MILLBURN, NJ – A zany, spirited show that couldn’t be a better choice for the holidays, “Elf”--the musical based on the popular Will Ferrell movie--had its New Jersey premiere at the Paper Mill Playhouse on Nov. 30.
Paper Mill pulls out all the stops for a dazzling production of nifty choreography, split-second scene changes, a hugely talented cast and terrific music and lyrics by Matthew Sklar and Chad Beguelin.
We first see Paul C.Vogt as Santa, who starts to tell us a story that leads into the whole scenario. JamesMoye is Buddy, the overgrown elf who was an orphaned child (his mother died and his father never knew him) and was left in Santa’s care,  somehow or other. It doesn’t really matter. The point is, he’s happy among the elves, although he towers above his playmates. Moye has an infectious, huggable quality in his innocent view of the world.
When we meet him, he’s being sent to earth to find his ‘real’ father, Walter, neatly played by Robert Cuccioli. Although Cuccioli doesn’t have much opportunity to sing, he conveys the character convincingly, ultimately realizing that there’s more to life than climbing the corporate ladder.
Buddy soon meets Jovie, a lonely young woman who’s spent a few miserable Christmases. Kate Fahrner is touching in her rendition of “Never Fall in Love” as she realizes that Buddy has something magical about him. Jessica Sheridan as Deb has some fun moments as Walter’s assistant at the office, when she comes up with a theme for the next holiday story. Cleve Avery, as Walter’s boss,  is less than amused by efforts to placate him.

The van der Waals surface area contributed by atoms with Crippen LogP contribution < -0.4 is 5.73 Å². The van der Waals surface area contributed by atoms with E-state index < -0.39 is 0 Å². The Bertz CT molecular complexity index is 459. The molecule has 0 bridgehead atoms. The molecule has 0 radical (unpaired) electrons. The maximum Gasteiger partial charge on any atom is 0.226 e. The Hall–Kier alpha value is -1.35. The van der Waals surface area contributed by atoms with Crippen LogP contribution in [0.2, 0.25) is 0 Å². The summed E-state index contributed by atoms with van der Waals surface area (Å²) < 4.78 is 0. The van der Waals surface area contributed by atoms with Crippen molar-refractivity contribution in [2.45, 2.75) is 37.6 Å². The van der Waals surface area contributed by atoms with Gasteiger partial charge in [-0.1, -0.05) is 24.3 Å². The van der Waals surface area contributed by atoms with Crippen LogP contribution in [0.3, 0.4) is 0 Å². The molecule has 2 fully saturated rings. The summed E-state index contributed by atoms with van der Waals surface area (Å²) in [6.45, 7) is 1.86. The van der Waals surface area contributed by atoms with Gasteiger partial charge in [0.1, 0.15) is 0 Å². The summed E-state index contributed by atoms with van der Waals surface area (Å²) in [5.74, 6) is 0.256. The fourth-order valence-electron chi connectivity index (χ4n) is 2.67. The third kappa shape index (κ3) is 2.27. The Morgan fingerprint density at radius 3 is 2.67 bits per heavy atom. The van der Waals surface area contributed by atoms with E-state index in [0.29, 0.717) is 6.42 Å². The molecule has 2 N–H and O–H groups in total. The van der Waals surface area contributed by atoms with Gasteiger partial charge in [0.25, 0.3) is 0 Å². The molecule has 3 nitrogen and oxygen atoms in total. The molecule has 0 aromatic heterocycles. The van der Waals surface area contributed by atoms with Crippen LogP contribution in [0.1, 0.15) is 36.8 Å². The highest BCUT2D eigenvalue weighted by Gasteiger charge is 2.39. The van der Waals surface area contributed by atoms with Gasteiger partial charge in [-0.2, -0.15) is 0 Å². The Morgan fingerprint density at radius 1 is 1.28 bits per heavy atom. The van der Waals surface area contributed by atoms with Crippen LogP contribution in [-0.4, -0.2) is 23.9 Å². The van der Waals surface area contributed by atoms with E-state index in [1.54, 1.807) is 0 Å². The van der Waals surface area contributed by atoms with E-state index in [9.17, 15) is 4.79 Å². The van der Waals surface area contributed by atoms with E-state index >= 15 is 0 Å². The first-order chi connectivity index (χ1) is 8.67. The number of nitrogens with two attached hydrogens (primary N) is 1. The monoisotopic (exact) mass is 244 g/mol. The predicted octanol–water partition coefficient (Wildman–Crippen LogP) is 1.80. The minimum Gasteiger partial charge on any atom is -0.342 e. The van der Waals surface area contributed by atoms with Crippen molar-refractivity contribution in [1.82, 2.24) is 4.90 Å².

Back at the Hobb’s home, Michael, played by Jake Faragalli and his mother, Emily, (Heidi Blickenstaff),  see  Buddy in a different light than their father. They somehow get caught up in his cockeyed  demeanor.
All the numbers have a fun, swinging quality, with clever lyrics that keep the show contemporary without being corny. One of the best songs is “Nobody Cares About Santa,” a terrific ensemble piece that starts off Act II. A chorus of Santas makes the case for their lonely job with kids texting instead of talking about their wishes.
The set design by Matthew Smucker takes us traveling through glimpses of Central Park, Rockefeller Center, the Empire State Building and Tavern on the Green.  Choreography by Josh Rhodes is lively and satisfying. Eric Ankrim has directed this bonbon with never a dull moment. What could be cloying and sweet (just like Buddy’s diet) never falls into that trap. But that’s because the timing is first rate and the storyis  full of surprises (especially if you haven’t seen the movie.)
“Elf” can’t help but have a happy ending, with all that singing and dancing and laughter. It will surely brighten your days and nights during the busiest time of the year. “Elf” continues through Jan. 4. Be sure to make time for this fun-filled, delightful musical. The Paper Mill Playhouse is located at 22 Brookside Drive in Millburn. For tickets, call (973) 376-4343 or visit papermill.org.